Four years later, in Berkeley, one of my friendly neighbors invited me to join her a cappella group, which sang an eclectic mix of pop, jazz, Renaissance, and world music. It was a wonderful group of dedicated moms, which welcomed me with open arms. They re-instilled my confidence as a singer. I even got to arrange a folk song for them, which was a great experience.

Then, I had my breakdown this past summer. I convinced myself that I didn't need music. I told myself I'd be perfectly happy just enrolling in a one-week early music program each summer to satisfy my urge to sing (solos, in particular). I was going to dedicate myself to writing and jazz dance, which, at the time, was pulling me out of my misery. I sadly resigned from the a cappella group to make the time for my new activities (I did it in a poor way, but that's another blog entry).

Unfortunately, I've found that the dancing options for me are pretty slim. I found the most amazing jazz dance teacher, but she teaches only one class a week that's available to the general public (her other classes are for serious college dancers and professionals). Hip hop classes have been more difficult for me to get to. I was taking them mostly for the cardio exercise (and they're really fun, too). I might be able to work it back in by December. The writing I can still do. I'm happy I'm getting back into it now. It should be regular now. I need to be disciplined about it.

But my creative focus is now back in music. I've joined a wonderful choir which focuses on Baroque music in particular, and I've found it to be an experience that's transcended all my expectations -- due to a fantastic director, the most beautiful repertoire, a friendly group of people, and a very special friend-singer (she's like a long-lost sister). Hey, this is a life-changing experience for me. It's like I've finally come home. I'm singing again -- singing music I love, singing with people I love. What more could I ask for? (Leaving the a cappella group was really tough because I loved the people, but I didn't totally love the music).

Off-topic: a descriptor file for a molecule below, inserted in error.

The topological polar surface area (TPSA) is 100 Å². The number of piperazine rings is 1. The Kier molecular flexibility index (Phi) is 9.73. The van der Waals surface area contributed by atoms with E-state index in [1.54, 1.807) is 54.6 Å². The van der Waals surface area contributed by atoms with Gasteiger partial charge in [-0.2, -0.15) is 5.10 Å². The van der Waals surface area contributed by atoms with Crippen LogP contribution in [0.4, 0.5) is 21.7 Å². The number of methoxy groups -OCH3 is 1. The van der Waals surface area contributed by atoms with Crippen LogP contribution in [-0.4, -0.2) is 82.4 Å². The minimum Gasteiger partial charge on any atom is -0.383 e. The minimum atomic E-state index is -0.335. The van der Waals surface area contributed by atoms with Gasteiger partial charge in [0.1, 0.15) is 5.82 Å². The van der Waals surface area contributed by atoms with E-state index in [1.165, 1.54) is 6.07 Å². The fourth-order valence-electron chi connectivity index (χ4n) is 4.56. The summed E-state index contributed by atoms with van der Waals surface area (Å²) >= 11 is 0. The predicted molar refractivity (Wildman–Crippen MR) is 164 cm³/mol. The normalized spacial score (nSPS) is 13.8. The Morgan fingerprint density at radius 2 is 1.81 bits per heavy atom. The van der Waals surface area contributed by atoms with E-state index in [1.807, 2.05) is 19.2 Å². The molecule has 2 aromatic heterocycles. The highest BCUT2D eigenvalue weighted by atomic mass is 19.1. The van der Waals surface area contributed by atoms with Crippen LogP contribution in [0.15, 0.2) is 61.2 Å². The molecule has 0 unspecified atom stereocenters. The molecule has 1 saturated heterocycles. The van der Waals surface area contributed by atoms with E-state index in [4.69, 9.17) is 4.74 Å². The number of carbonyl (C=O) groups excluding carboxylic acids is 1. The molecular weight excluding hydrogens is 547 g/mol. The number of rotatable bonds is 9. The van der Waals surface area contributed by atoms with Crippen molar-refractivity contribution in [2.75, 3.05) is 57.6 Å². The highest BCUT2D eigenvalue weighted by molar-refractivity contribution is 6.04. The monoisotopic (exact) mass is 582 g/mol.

So my musical adventure is beginning again. I hope to take voice lessons again to get my voice back on track. There are so many things to work on. My breathing technique is not as good as it was in Paris, I think. My upper range has shrunk. My placement comes and goes. What would be fun is to get into a master's vocal program, but that's a pretty silly idea considering my family responsibilities. And, I don't think I could bear spending less and less time with my dear ones. Right now, the time away from them is just about right. I guess, when the kids get older, I'll be able to carve more time for myself. As they become more independent, I'll become more independent. I like how that works out.

It seems that this blog, at least for now, has turned into a "who am I?" exploration. I admire those who seem to have found their calling and are working hard to reach their fullest potential. I am way at the bottom of the totem pole, still just trying to figure out where to focus my energy. Am I just one of those people who will never focus? John calls me the greatest generalist. I may have reached a certain proficiency at several things, but will I ever be a master of something? Is that something to strive for? Or should I be content with being a dilettante?